I suspect many of you fellers have keys that do not have tags on them to designate their locks. We on this rock pile have enough old keys to melt them down and build a new lock! I have an old metal desk in the corner of the vet shack at the barn. I suppose it was my idea to sit there and enter the records gathered as we worked cattle into a book. Didn't happen yet, but as long as there is breath there is hope!
I was looking for a watch fob for an old pocket watch yesterday afternoon; a feller at church said he wanted one. I remember having one and seeing it in the desk drawer. I pulled the drawer open and was amazed to see so many loose keys scattered around the bottom of the drawer. I moved the baler book around some, and more keys fell to the bottom. The watch fob was there, hard as a rock and unusable, but the keys were not rusty!
I began to try to visualize locks on doors around the place, or gates with chains wrapped around corner posts and locked tight. I ran the shop and garage through my mind and could not come up with one lock. The tack room, such as it is, never even had a door that would close tight, let alone be locked.
I put the keys in an old brown bag that at one time held screws and took them into the house to ask if anyone there could solve the mystery. The grands were interested in looking at the keys, and the offspring did not even glance at the mess. My close relative was busy taking cookies out of the oven and told me not to dump the dirty things in the house. So the dilemma continues.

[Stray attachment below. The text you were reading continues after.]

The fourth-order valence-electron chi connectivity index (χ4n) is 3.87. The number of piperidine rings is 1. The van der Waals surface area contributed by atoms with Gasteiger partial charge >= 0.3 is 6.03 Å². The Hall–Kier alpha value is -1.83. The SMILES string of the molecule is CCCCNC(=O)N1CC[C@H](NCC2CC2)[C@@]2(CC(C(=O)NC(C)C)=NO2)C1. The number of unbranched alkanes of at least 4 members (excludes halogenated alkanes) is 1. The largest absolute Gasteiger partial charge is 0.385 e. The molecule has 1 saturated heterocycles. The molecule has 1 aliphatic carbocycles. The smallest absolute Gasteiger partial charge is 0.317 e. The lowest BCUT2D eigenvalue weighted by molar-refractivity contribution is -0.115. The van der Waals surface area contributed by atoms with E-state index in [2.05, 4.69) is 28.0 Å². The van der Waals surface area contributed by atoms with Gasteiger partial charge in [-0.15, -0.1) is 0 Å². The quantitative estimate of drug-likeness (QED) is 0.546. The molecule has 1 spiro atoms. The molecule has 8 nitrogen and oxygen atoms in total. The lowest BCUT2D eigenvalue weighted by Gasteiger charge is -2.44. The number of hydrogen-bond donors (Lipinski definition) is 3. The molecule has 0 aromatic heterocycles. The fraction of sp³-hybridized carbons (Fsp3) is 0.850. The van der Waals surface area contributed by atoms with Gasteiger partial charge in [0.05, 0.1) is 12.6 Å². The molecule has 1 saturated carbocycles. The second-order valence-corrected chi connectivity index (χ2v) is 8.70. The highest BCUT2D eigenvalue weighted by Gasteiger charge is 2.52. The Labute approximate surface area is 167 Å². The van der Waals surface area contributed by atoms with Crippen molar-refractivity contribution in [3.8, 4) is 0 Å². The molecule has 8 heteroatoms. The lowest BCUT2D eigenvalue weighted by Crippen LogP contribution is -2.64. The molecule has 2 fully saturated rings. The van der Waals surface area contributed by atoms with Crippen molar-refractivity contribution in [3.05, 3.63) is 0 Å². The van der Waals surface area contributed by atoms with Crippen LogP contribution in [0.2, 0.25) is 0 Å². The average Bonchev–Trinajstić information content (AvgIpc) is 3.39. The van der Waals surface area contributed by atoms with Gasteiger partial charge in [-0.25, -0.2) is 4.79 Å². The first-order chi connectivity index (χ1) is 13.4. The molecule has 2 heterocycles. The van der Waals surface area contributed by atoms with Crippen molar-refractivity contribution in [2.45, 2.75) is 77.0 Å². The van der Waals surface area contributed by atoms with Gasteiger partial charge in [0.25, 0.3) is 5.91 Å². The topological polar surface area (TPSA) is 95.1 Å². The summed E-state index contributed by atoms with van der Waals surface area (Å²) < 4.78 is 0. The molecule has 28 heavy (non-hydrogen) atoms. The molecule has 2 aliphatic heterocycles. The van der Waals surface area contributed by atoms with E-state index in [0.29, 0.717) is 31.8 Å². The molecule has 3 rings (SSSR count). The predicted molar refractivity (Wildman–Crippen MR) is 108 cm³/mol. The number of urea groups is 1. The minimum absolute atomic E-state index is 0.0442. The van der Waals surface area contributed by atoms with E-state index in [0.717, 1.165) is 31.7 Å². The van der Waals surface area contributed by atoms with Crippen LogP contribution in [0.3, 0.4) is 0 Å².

I have thought about the keys and wondered why a sensible feller like me would have all those things. I realize you usually get two keys with every lock, but that does not begin to answer the riddle at all. Now I am thinking about getting a locksmith to come out and install one of those fancy push-button locks on the front and back door of headquarters. I hear the deadbolt and security locks can be controlled by the little box and you never need a key. Then, thinking as I do, I wondered what a feller would do when the battery in the control unit died while we were away.
It is my opinion, and everyone has one, the answer to some puzzles is never to be found. We may never know if Ms. Earhart was captured by natives and worshiped as a goddess, but even that did not distract the revolutions of the earth around the sun or the moon around the earth. We won't ever know what happens in a person's mind to make them disappear for years and then show up as if nothing is unusual about it at all. Now the key mystery is so insignificant that even I, the person most distraught, have decided to let it go. The mystery most of us have to solve is how to be decent humans and make a living!
For your information, time does not always tell.
Bill is the pen name used by the Gravette-area author of this weekly column. Opinions expressed are those of the author.Editorial on 10/10/2018
Print Headline: Time does not always tell